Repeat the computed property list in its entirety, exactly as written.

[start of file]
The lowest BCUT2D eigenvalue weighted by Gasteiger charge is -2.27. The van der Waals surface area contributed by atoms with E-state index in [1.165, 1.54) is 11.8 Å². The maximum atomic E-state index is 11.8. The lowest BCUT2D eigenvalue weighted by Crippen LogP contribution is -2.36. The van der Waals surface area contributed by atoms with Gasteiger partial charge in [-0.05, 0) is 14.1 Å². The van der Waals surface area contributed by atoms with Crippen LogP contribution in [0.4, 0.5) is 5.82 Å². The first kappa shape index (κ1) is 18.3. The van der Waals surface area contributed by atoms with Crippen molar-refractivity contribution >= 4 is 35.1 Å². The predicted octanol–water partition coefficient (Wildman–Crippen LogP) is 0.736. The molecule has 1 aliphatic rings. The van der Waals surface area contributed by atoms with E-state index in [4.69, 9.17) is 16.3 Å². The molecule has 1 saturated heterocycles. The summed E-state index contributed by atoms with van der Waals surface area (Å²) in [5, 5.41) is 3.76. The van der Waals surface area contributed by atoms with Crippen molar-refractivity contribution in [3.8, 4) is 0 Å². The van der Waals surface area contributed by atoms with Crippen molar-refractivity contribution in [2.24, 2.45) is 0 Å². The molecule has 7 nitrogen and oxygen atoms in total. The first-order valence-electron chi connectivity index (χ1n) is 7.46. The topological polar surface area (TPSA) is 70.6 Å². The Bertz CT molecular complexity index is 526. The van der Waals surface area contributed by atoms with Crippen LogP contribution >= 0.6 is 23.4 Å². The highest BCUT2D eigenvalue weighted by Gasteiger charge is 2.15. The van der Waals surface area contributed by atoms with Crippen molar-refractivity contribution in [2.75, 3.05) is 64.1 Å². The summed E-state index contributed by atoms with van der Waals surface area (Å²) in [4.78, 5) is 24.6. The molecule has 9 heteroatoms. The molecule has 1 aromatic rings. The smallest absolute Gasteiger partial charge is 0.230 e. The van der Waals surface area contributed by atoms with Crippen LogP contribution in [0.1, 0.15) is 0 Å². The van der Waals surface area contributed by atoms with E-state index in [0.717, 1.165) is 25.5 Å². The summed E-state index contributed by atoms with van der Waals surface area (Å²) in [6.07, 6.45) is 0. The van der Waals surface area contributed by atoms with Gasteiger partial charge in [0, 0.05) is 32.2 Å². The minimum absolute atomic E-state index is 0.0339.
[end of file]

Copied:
The lowest BCUT2D eigenvalue weighted by Gasteiger charge is -2.27. The van der Waals surface area contributed by atoms with E-state index in [1.165, 1.54) is 11.8 Å². The maximum atomic E-state index is 11.8. The lowest BCUT2D eigenvalue weighted by Crippen LogP contribution is -2.36. The van der Waals surface area contributed by atoms with Gasteiger partial charge in [-0.05, 0) is 14.1 Å². The van der Waals surface area contributed by atoms with Crippen LogP contribution in [0.4, 0.5) is 5.82 Å². The first kappa shape index (κ1) is 18.3. The van der Waals surface area contributed by atoms with Crippen molar-refractivity contribution >= 4 is 35.1 Å². The predicted octanol–water partition coefficient (Wildman–Crippen LogP) is 0.736. The molecule has 1 aliphatic rings. The van der Waals surface area contributed by atoms with E-state index in [4.69, 9.17) is 16.3 Å². The molecule has 1 saturated heterocycles. The summed E-state index contributed by atoms with van der Waals surface area (Å²) in [5, 5.41) is 3.76. The van der Waals surface area contributed by atoms with Crippen molar-refractivity contribution in [3.8, 4) is 0 Å². The van der Waals surface area contributed by atoms with Crippen molar-refractivity contribution in [2.24, 2.45) is 0 Å². The molecule has 7 nitrogen and oxygen atoms in total. The first-order valence-electron chi connectivity index (χ1n) is 7.46. The topological polar surface area (TPSA) is 70.6 Å². The Bertz CT molecular complexity index is 526. The van der Waals surface area contributed by atoms with Crippen LogP contribution >= 0.6 is 23.4 Å². The highest BCUT2D eigenvalue weighted by Gasteiger charge is 2.15. The van der Waals surface area contributed by atoms with Crippen molar-refractivity contribution in [2.75, 3.05) is 64.1 Å². The summed E-state index contributed by atoms with van der Waals surface area (Å²) in [4.78, 5) is 24.6. The molecule has 9 heteroatoms. The molecule has 1 aromatic rings. The smallest absolute Gasteiger partial charge is 0.230 e. The van der Waals surface area contributed by atoms with Crippen LogP contribution in [0.1, 0.15) is 0 Å². The van der Waals surface area contributed by atoms with E-state index in [0.717, 1.165) is 25.5 Å². The summed E-state index contributed by atoms with van der Waals surface area (Å²) in [6.07, 6.45) is 0. The van der Waals surface area contributed by atoms with Gasteiger partial charge in [0, 0.05) is 32.2 Å². The minimum absolute atomic E-state index is 0.0339.